7. The development of confirmation in the Luth. Ch. followed no uniform pattern. Most Luths. in the 16th c. wanted nothing to do with confirmation and regarded the very word as a “Romanizing” offense. But even in those parts of Ger. and Scand. where the rite as such was rejected, need for instruction connected with Baptism and the Lord's Supper led to a Luth. rite. Efforts were made in a few chs. to reest. confirmation (Hesse) or ref. it (Pomerania). Local circumstances varied; at some places confirmation could be quickly est., elsewhere it was delayed; it was not pub. observed in Hamburg till 1832. See also Denmark, Lutheranism in, 6.

8. In the development of confirmation in the Luth. Ch. there were at least 6 gen. types: catechetical, traditional, hierarchical, sacramental, pietistic, and rationalistic. The first 4 appeared in the 16th c., the last 2 in the 17th and 18th c. In practice it is difficult to find any of these in pure form (except occasionally in an initial stage), because more than 1 influence was often at work. In the latter part of the 19th c. and esp. in the 20th c. it is not unusual to see the impact that all 6 types have made, esp. in the New World and in the younger chs.

9. Where confirmation is assoc. with Baptism and the Lord's Supper, as is usually the case, 3 essential elements of confirmation are: (1) a course of instruction preceding the rite; (2) profession of faith, usually made through an examination and summarized in formal questions in the rite; (3) intercessory prayers by the cong., normally with imposition of hands.

10. In Am., Luth. children are confirmed when they are 12–14; such confirmation usually takes place on Palm Sunday or Pent. Adults are often privately catechized in a less formal manner, and pub. confirmed. When children's 1st Communion is separated from confirmation, the latter usually occurs later, with confirmation regarded as a partial fulfillment of the obligation imposed at the time of Baptism to rear children in the Christian faith. Preparation for 1st Communion is then also preceded by instruction; such instruction, though less extensive, shows that the children (usually bet. 8 and 10) can examine themselves (1 Co 11:28) and are able to exercise the right to partake of the Lord's Supper.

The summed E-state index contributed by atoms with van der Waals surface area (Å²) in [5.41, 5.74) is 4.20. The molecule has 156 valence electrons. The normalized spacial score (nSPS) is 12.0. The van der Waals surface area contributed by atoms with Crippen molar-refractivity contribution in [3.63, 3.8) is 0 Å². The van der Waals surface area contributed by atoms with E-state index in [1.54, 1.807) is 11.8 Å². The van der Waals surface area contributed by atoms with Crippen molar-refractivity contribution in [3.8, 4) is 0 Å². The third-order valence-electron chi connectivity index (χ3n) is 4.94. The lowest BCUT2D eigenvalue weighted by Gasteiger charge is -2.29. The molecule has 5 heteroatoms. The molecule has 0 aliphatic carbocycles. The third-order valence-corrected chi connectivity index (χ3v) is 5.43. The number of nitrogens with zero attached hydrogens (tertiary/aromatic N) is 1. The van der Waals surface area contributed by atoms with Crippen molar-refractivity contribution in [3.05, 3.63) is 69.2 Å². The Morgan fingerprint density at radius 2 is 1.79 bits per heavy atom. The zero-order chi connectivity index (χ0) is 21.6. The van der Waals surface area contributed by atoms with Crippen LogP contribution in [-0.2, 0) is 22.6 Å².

11. Baptism, not confirmation, normally marks the beginning of one's membership in the ch. If a person has come to faith by the Gospel prior to Baptism, the sacrament becomes for him a confirmation. Hence a person is not baptized and confirmed in the same ceremony. In such cases confirmation is superfluous and detracts from Baptism.

12. The practice of confirmation has received considerable attention in the Luth. Ch. since WW II. The LWF made confirmation a matter of particular study in order to divest it of for. elements and reconstruct it for present-day circumstances. Similar studies are being carried on by other groups. ACR

See also Catechetics; Christian Education, E 10.

RC: M. Bohen, The Mystery of Confirmation (New York, 1963); B. Neunheuser, Baptism and Confirmation, tr. J. J. Hughes (New York, 1964). Angl.: G. W. H. Lampe, The Seal of the Spirit (New York, 1951); Confirmation: History, Doctrine, and Practice, ed. K. B. Cully (Greenwich, Connecticut, 1962). Luth.: Commission on Education, Lutheran World Federation, Confirmation: A Study Document, tr. W. G. Tillmanns (Minneapolis [1963]); A. C. Repp, Confirmation in the Lutheran Church (St. Louis, 1964); Zur Geschichte und Ordnung der Konfirmation in den lutherischen Kirchen, ed. K. Frör (Munich, 1962).

Edited by: Erwin L. Lueker, Luther Poellot, Paul Jackson
©Concordia Publishing House, 2000, All rights Reserved. Reproduced with Permission